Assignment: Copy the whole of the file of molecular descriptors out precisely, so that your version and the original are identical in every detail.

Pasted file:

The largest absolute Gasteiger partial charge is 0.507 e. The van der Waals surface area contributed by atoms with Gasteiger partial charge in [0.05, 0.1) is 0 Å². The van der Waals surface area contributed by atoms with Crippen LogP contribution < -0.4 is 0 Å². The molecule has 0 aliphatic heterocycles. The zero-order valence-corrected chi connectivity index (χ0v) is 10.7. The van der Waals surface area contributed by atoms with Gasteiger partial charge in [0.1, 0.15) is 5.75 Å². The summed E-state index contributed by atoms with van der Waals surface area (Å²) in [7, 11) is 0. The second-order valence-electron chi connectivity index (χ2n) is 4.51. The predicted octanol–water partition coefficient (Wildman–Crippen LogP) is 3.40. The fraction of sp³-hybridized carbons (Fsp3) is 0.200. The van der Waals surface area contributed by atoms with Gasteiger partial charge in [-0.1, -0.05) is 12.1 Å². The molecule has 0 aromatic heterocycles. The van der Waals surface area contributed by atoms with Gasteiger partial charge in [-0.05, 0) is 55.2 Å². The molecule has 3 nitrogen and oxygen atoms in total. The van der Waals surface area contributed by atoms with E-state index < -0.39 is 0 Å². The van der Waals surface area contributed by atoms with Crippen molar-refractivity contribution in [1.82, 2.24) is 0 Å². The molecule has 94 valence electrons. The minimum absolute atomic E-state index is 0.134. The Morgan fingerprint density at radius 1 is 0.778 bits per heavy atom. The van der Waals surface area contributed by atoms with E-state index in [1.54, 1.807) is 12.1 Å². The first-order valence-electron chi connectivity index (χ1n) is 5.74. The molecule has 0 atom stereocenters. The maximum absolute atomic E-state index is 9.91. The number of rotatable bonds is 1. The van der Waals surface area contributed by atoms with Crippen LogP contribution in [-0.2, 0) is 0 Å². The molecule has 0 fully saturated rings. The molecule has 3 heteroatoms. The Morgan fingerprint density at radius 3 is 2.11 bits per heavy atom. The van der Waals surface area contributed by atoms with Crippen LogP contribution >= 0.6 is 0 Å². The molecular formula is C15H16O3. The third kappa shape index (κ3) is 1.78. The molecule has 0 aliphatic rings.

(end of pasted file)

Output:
The largest absolute Gasteiger partial charge is 0.507 e. The van der Waals surface area contributed by atoms with Gasteiger partial charge in [0.05, 0.1) is 0 Å². The van der Waals surface area contributed by atoms with Crippen LogP contribution < -0.4 is 0 Å². The molecule has 0 aliphatic heterocycles. The zero-order valence-corrected chi connectivity index (χ0v) is 10.7. The van der Waals surface area contributed by atoms with Gasteiger partial charge in [0.1, 0.15) is 5.75 Å². The summed E-state index contributed by atoms with van der Waals surface area (Å²) in [7, 11) is 0. The second-order valence-electron chi connectivity index (χ2n) is 4.51. The predicted octanol–water partition coefficient (Wildman–Crippen LogP) is 3.40. The fraction of sp³-hybridized carbons (Fsp3) is 0.200. The van der Waals surface area contributed by atoms with Gasteiger partial charge in [-0.1, -0.05) is 12.1 Å². The molecule has 0 aromatic heterocycles. The van der Waals surface area contributed by atoms with Gasteiger partial charge in [-0.05, 0) is 55.2 Å². The molecule has 3 nitrogen and oxygen atoms in total. The van der Waals surface area contributed by atoms with E-state index < -0.39 is 0 Å². The van der Waals surface area contributed by atoms with Crippen molar-refractivity contribution in [1.82, 2.24) is 0 Å². The molecule has 94 valence electrons. The minimum absolute atomic E-state index is 0.134. The Morgan fingerprint density at radius 1 is 0.778 bits per heavy atom. The van der Waals surface area contributed by atoms with E-state index in [1.54, 1.807) is 12.1 Å². The first-order valence-electron chi connectivity index (χ1n) is 5.74. The molecule has 0 atom stereocenters. The maximum absolute atomic E-state index is 9.91. The number of rotatable bonds is 1. The van der Waals surface area contributed by atoms with Crippen LogP contribution in [-0.2, 0) is 0 Å². The molecule has 0 fully saturated rings. The molecule has 3 heteroatoms. The Morgan fingerprint density at radius 3 is 2.11 bits per heavy atom. The van der Waals surface area contributed by atoms with Crippen LogP contribution >= 0.6 is 0 Å². The molecular formula is C15H16O3. The third kappa shape index (κ3) is 1.78. The molecule has 0 aliphatic rings.